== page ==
As Secretary of State Clinton prepares to sit down with Foreign Minister Lavrov tomorrow in Geneva, hopefully someone on her staff will point out two largely unnoticed pieces of legislation introduced by Pres. Medvedev last week.
The legislation reforms Russia’s current electoral law to allow for Duma representation for parties that do not reach the current 7% barrier. The 7% barrier was raised from 5% as part of a package of post-Beslan reforms advocated by then Pres. Putin, and has been cited as evidence of Russia’s ‘retreat’ from democrati
zation. The other major change of note in those reforms was replacing the direct election of governors with a presidential appointment process.
The first law introduced last week would allocate two seats to every party obtaining from 6-7% of the vote and one seat to every party obtaining 5-6% of the vote. The second law reduces the number of signatures necessary for a party to be put on the ballot from 200,000 to 120,000.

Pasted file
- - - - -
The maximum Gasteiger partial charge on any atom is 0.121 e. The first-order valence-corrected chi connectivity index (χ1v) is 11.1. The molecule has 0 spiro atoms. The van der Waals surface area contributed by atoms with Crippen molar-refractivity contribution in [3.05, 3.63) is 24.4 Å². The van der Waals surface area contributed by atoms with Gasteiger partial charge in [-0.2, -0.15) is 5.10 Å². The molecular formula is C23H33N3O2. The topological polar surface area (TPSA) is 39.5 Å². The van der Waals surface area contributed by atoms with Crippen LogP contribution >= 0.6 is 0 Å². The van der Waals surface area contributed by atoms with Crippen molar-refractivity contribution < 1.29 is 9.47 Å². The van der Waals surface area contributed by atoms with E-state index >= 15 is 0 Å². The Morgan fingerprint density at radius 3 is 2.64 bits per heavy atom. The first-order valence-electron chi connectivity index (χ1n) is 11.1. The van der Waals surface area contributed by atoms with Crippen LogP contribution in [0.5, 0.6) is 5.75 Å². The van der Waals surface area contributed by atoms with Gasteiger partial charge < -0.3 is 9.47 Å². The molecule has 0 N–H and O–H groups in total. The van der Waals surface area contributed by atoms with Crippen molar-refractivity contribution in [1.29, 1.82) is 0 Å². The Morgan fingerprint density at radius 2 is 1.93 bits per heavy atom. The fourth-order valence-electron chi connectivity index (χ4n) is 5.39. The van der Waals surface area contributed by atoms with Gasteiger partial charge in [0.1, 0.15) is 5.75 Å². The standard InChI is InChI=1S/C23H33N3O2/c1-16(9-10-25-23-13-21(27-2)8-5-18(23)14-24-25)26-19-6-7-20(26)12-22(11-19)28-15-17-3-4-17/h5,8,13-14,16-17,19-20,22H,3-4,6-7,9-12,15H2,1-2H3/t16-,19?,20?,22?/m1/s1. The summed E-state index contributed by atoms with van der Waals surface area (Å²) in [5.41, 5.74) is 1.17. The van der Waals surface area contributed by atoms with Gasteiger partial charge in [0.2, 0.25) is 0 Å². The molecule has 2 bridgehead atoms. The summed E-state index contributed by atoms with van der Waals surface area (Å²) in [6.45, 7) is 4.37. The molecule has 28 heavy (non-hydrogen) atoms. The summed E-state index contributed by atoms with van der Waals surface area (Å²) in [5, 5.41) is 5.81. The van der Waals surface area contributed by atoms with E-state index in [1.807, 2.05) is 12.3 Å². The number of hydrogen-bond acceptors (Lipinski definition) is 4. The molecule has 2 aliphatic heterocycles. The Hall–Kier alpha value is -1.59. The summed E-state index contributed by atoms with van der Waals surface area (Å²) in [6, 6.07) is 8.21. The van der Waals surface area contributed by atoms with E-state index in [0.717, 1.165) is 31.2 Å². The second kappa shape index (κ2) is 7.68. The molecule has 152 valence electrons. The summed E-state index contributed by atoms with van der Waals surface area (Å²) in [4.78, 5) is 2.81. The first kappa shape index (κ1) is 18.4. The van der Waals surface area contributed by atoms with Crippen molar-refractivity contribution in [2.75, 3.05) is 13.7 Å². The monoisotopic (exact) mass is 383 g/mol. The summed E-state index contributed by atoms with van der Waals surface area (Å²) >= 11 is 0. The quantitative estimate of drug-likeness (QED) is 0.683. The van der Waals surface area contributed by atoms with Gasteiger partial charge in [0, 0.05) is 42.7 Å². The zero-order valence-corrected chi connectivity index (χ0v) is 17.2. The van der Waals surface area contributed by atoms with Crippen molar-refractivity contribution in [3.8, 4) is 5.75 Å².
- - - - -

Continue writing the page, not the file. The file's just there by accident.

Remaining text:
While Russia critics will be quick to dismiss these steps as insignificant and inconsequential, the measures should not be ignored. First, if merely from the standpoint of trajectory, it is a movement in the ‘right’ direction from the West’s perspective. Second, these reforms are being instituted not merely a few years after they were put in place by Pres. Putin, but also in the midst of Russia’s most serious crisis since 1998. Most important, Western observers have been predicting that Russia will slide into a more hardline authoritarianism during this crisis, and these reforms appear to undermine that hypothesis.
Sec. Clinton ought to recognize these steps to FM Lavrov in their private discussions tomorrow. The U.S. should not, however, attempt to make political hay of the fact that Russia might be actually following our advice / heeding our criticism. If anything, Clinton should promise that as Russia undertakes such reforms, we will tamp down our ‘authoritarian Russia’ rhetoric, so we can turn our attention to more pressing issues (i.e., START Treaty, Iran, terrorism, climate change…).